All students who are interested in the programme will submit an application. The application process is designed to guide sophomores’ thinking about their potential participation, share their reason for wanting to be admitted into the programme and collect recommendation information. The CP Team will review the application and may consider transcript, discipline referrals and attendance as well as the application items in making the decision of acceptance.
Who can apply?
Any resident of the Colonial School District can apply during their sophomore year.
Can an IBCP student play sports or participate in extracurricular activities?
CP students must complete the CORE components through the PPS course (Service Learning, Language Development and the Reflective Project), which in many cases, can include aspects of the activities they do in extracurricular activities. In addition, time for each Core Component has been allocated during school, which will minimize outside of school time commitment.
Will IBCP students and teachers be isolated from the rest of the school community?
CP students will have several non IB courses in their schedule, and as a result, students will not be isolated from the rest of the school community. IB students will be part of a cohort of students, guided by teachers who exist within the school, not separate from it.
How will students be assessed? How do you calculate GPA with IB Weight?
Similar to students who take AP courses, IB students will receive two types of grades. Each student will receive grades that count toward a Plymouth Whitemarsh High School diploma and are the result of the teacher’s normal assessments throughout the course of the year. The teacher may choose to include the IB internal assessments that occur as well since he or she will be assessing them. This is the grade that will appear on report cards and transcripts and will be used in the calculation of the GPA. Any course earning IB weight will earn additional 1.5 quality points. For example, an A in an academic class would be a 4.0, but the same grade in an IB weighted course would calculate to 5.5. In addition, each student will receive a grade for each assessment, on a scale of 1 to 7. These grades, in conjunction with the Core Components, will determine whether the CP Certificate is awarded. Because IB assessment scores and the final status of the certificate are not available until the summer after the student graduates, admission to colleges in the United States will be based primarily on grades reported on the student’s transcript and successful participation in the CP Certificate Programme to date.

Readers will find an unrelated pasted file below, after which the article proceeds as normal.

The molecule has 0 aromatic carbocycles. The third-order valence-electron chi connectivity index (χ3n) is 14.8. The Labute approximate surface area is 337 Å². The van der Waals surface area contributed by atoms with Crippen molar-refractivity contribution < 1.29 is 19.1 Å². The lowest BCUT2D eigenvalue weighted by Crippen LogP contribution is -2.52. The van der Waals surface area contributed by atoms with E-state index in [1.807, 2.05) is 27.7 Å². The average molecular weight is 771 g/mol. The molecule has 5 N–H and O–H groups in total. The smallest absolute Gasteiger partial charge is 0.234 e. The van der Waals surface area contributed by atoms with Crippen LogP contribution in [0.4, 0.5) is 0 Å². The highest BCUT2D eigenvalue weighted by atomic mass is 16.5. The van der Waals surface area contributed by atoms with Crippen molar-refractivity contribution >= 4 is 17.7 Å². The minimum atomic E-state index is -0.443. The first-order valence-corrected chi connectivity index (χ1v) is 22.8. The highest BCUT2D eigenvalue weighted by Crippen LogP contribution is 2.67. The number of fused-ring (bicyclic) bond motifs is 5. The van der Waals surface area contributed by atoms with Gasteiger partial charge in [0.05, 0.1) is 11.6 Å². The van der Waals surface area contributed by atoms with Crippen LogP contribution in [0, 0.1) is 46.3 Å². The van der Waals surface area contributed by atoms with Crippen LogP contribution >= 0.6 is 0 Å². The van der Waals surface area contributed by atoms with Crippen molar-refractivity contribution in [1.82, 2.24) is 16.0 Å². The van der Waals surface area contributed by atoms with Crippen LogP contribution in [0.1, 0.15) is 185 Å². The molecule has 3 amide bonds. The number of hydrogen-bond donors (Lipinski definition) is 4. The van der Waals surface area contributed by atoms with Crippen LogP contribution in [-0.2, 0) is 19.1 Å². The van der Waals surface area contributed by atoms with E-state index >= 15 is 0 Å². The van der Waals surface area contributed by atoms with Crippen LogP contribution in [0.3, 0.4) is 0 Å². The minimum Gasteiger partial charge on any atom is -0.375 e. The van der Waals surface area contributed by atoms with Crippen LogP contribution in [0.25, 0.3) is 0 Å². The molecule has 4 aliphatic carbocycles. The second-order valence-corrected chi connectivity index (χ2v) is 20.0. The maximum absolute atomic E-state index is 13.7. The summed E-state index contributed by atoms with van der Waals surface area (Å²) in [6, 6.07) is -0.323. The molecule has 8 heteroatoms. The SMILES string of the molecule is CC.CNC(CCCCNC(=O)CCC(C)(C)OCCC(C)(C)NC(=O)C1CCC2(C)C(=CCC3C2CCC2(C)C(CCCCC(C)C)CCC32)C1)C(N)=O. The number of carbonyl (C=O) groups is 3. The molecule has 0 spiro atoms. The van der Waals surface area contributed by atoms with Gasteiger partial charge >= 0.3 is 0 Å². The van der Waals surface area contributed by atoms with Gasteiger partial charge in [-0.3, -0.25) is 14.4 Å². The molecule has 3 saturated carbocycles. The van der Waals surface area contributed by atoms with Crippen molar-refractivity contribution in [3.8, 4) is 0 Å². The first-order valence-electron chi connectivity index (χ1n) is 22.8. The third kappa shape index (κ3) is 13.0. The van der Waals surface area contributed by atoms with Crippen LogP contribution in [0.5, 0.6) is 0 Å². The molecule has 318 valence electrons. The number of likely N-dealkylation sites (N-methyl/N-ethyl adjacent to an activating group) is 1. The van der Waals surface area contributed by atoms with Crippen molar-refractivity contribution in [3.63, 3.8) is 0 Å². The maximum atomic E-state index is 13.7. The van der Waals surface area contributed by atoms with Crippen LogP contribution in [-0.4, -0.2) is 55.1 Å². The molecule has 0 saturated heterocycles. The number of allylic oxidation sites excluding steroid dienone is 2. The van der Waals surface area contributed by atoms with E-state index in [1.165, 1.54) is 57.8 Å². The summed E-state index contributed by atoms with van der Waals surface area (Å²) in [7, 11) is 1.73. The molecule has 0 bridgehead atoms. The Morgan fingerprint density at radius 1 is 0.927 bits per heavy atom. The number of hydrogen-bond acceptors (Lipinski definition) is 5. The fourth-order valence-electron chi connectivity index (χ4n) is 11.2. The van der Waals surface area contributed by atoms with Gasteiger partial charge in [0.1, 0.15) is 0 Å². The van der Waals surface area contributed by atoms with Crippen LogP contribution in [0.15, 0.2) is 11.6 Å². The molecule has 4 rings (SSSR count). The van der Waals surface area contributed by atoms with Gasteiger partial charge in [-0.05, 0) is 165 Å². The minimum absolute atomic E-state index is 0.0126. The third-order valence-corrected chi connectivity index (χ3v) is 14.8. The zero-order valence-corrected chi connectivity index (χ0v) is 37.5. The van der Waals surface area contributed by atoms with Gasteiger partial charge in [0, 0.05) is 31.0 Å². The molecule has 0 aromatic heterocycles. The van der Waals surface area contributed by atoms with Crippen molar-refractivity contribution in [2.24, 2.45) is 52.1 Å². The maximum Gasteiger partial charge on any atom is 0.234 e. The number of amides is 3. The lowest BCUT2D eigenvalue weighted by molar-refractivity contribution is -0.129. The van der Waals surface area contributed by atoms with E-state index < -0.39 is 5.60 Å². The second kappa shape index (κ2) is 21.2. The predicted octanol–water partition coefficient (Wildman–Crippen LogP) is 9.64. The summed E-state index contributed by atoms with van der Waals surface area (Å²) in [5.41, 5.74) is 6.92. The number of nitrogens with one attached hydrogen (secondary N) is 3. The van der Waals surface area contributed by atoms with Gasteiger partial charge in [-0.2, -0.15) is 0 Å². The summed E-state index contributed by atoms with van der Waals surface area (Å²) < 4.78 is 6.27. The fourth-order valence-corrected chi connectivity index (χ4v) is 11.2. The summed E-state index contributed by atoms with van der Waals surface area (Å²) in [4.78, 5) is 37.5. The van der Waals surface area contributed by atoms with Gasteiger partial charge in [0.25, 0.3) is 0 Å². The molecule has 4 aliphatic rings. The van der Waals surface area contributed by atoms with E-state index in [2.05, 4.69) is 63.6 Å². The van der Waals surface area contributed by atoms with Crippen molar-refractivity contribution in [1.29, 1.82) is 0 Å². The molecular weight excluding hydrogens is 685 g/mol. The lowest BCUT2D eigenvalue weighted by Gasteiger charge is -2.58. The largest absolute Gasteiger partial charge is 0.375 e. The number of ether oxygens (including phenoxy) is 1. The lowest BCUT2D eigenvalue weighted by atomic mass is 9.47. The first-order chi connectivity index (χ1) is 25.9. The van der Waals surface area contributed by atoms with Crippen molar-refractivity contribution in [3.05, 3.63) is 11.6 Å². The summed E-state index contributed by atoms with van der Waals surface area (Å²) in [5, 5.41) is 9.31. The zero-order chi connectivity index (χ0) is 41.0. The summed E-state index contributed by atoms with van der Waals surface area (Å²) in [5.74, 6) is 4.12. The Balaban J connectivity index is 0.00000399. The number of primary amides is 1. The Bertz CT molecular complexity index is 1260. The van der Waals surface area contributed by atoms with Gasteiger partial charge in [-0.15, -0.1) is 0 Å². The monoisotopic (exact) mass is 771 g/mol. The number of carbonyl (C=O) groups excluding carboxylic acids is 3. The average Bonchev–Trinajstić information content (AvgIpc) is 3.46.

How do colleges grant advanced credit for IB courses?
There is no easy answer to this question because each college that grants IB credit does so according to its own criteria. Students who have narrowed down their list of potential colleges are highly encouraged to inquire about their credit granting policies by contacting the admissions offices of the schools. The greatest benefits of the IB Programme lie in the skills it fosters, skills that will be utilized throughout the college experience and well beyond.
What accommodations are provided by the IB for students with special needs?
The IB permits accommodations for students who have special learning needs, but its guidelines are very specific and Plymouth Whitemarsh High School must adhere to them strictly. IB teachers will provide appropriate support in the instruction and assessments that lead to the grade awarded toward a Plymouth Whitemarsh High School diploma, but final approval for accommodations made during IB assessments rests wholly with the IB.